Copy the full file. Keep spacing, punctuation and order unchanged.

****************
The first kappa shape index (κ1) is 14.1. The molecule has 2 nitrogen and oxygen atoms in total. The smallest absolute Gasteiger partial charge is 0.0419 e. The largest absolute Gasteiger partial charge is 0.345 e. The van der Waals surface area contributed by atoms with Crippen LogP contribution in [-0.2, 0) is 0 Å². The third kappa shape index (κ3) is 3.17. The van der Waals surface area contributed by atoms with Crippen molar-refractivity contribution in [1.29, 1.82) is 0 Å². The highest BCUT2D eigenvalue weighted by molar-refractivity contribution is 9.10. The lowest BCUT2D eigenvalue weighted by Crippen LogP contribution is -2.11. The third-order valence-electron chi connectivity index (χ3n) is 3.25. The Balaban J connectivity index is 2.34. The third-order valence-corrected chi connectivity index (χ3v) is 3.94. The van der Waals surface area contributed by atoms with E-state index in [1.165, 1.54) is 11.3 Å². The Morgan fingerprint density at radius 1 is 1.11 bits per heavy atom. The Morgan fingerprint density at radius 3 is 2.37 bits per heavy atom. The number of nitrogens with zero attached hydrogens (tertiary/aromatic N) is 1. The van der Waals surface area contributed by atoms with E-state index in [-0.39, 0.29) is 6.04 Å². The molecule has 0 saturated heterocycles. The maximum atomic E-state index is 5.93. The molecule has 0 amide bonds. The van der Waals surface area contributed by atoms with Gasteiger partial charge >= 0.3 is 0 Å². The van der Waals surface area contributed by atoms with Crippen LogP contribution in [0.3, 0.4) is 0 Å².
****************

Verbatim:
The first kappa shape index (κ1) is 14.1. The molecule has 2 nitrogen and oxygen atoms in total. The smallest absolute Gasteiger partial charge is 0.0419 e. The largest absolute Gasteiger partial charge is 0.345 e. The van der Waals surface area contributed by atoms with Crippen LogP contribution in [-0.2, 0) is 0 Å². The third kappa shape index (κ3) is 3.17. The van der Waals surface area contributed by atoms with Crippen molar-refractivity contribution in [1.29, 1.82) is 0 Å². The highest BCUT2D eigenvalue weighted by molar-refractivity contribution is 9.10. The lowest BCUT2D eigenvalue weighted by Crippen LogP contribution is -2.11. The third-order valence-electron chi connectivity index (χ3n) is 3.25. The Balaban J connectivity index is 2.34. The third-order valence-corrected chi connectivity index (χ3v) is 3.94. The van der Waals surface area contributed by atoms with E-state index in [1.165, 1.54) is 11.3 Å². The Morgan fingerprint density at radius 1 is 1.11 bits per heavy atom. The Morgan fingerprint density at radius 3 is 2.37 bits per heavy atom. The number of nitrogens with zero attached hydrogens (tertiary/aromatic N) is 1. The van der Waals surface area contributed by atoms with E-state index in [-0.39, 0.29) is 6.04 Å². The molecule has 0 saturated heterocycles. The maximum atomic E-state index is 5.93. The molecule has 0 amide bonds. The van der Waals surface area contributed by atoms with Gasteiger partial charge >= 0.3 is 0 Å². The van der Waals surface area contributed by atoms with Crippen LogP contribution in [0.3, 0.4) is 0 Å².